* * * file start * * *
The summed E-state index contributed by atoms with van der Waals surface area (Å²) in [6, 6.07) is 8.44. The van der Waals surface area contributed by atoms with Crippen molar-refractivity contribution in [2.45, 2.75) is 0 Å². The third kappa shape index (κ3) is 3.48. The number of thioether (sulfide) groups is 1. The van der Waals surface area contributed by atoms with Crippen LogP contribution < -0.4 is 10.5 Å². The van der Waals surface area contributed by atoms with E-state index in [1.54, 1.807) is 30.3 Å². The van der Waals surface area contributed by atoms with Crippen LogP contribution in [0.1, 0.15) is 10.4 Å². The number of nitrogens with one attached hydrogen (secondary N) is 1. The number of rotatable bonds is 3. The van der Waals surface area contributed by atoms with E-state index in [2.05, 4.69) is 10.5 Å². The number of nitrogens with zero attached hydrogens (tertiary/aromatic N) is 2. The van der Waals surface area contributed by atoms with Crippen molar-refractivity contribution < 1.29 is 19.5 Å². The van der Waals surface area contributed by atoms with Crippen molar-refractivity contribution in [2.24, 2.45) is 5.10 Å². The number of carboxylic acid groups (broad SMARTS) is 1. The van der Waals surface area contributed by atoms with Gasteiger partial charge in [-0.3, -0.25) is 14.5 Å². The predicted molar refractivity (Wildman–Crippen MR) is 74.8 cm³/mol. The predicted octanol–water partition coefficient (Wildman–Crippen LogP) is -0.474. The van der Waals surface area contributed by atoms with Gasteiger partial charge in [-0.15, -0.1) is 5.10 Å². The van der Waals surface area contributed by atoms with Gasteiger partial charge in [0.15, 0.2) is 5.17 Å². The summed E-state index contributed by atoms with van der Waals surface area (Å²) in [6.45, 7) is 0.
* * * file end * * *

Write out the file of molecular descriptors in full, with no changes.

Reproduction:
The summed E-state index contributed by atoms with van der Waals surface area (Å²) in [6, 6.07) is 8.44. The van der Waals surface area contributed by atoms with Crippen molar-refractivity contribution in [2.45, 2.75) is 0 Å². The third kappa shape index (κ3) is 3.48. The number of thioether (sulfide) groups is 1. The van der Waals surface area contributed by atoms with Crippen LogP contribution < -0.4 is 10.5 Å². The van der Waals surface area contributed by atoms with E-state index in [1.54, 1.807) is 30.3 Å². The van der Waals surface area contributed by atoms with Crippen LogP contribution in [0.1, 0.15) is 10.4 Å². The number of nitrogens with one attached hydrogen (secondary N) is 1. The number of rotatable bonds is 3. The van der Waals surface area contributed by atoms with E-state index in [2.05, 4.69) is 10.5 Å². The number of nitrogens with zero attached hydrogens (tertiary/aromatic N) is 2. The van der Waals surface area contributed by atoms with Crippen molar-refractivity contribution < 1.29 is 19.5 Å². The van der Waals surface area contributed by atoms with Crippen molar-refractivity contribution in [2.24, 2.45) is 5.10 Å². The number of carboxylic acid groups (broad SMARTS) is 1. The van der Waals surface area contributed by atoms with Gasteiger partial charge in [-0.3, -0.25) is 14.5 Å². The predicted molar refractivity (Wildman–Crippen MR) is 74.8 cm³/mol. The predicted octanol–water partition coefficient (Wildman–Crippen LogP) is -0.474. The van der Waals surface area contributed by atoms with Gasteiger partial charge in [-0.15, -0.1) is 5.10 Å². The van der Waals surface area contributed by atoms with Gasteiger partial charge in [0.15, 0.2) is 5.17 Å². The summed E-state index contributed by atoms with van der Waals surface area (Å²) in [6.45, 7) is 0.